Hardware just isn’t the thing this year, it seems, with relatively few suggestions other than Derek Miller’s extensive collection of ideas for anyone interested in podcasting. If you’re casting about for more, suggestions from previous years might be slightly out of date but are still worth checking out.
USB Convergence — USB devices seem to breed like bunnies, but you can reduce their impact on your desk with the Kensington PocketHub Media Center ($50), recommended by Dan Frakes. He wrote, "This tiny (4" wide, 2.4" deep, and .8" high; 10.1 x 6.1 x 2 cm), aluminum-clad package combines a 3-port USB 2.0 hub with a 15-in-one memory card reader. It’s small and light enough to throw in your laptop bag but has enough functionality to use at home. Although it doesn’t come with an AC adapter, it does have a power input jack so you can use it as a powered hub if you like. You can get a USB hub and a ‘universal’ card reader for less money separately, but I like the PocketHub’s compact design and having one less peripheral to plug in and clutter my desk."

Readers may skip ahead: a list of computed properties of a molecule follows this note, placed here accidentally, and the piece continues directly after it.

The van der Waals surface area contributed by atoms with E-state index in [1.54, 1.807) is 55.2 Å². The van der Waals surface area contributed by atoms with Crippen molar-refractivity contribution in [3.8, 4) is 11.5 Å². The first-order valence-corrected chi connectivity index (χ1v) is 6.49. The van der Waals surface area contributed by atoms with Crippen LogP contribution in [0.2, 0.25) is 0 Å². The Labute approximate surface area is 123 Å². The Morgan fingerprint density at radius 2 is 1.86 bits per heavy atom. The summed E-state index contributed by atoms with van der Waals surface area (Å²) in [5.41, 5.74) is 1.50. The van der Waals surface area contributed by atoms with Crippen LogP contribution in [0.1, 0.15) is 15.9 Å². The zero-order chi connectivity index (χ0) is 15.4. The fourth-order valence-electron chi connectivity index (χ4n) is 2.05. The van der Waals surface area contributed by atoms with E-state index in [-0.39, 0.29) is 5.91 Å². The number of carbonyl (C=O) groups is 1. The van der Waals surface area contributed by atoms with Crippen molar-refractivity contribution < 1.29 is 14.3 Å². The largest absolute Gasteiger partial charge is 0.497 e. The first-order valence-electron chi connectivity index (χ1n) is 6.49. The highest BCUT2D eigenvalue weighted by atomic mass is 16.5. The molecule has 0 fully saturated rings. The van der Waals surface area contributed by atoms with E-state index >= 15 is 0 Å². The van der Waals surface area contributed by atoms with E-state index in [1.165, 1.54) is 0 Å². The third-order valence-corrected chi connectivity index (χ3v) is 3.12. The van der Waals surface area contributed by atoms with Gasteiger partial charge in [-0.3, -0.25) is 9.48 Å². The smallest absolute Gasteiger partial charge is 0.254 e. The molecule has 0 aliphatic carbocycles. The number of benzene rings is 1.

Keep Your (PowerBook) Cool — Although a nice, warm PowerBook can be cozy during the winter here in the northeast United States, sometimes that heat can be a problem. Dan O’Donnell wrote, "One of my internal clients runs very large numerical simulations on his PowerBook. He also happens to run it on his 23-inch monitor so the PowerBook runs at 100 percent power with the lid closed. Since considerable cooling is normally supposed to happen convectively up through the keyboard, these machines get hot. (Really hot!) I discovered the old MacMice iBreeze platform that has a pair of built-in USB-powered fans. At the same time we bought one for the client, I got one for my machine so I could see how well it worked. It works well – the machine never heats up while it’s on the fan-stand. MacMice is long gone, but the products live on at Mac Pro Systems and Software. The clear stand costs $25 and the silver version is $20. The fans make a small fannish sound when running, but the cool blue LED in the USB connector has geek chic. Assuming that heat is an enemy of PowerBooks and electronics in general, it could extend the life of any laptop which it provides cooling to and save money in the long run."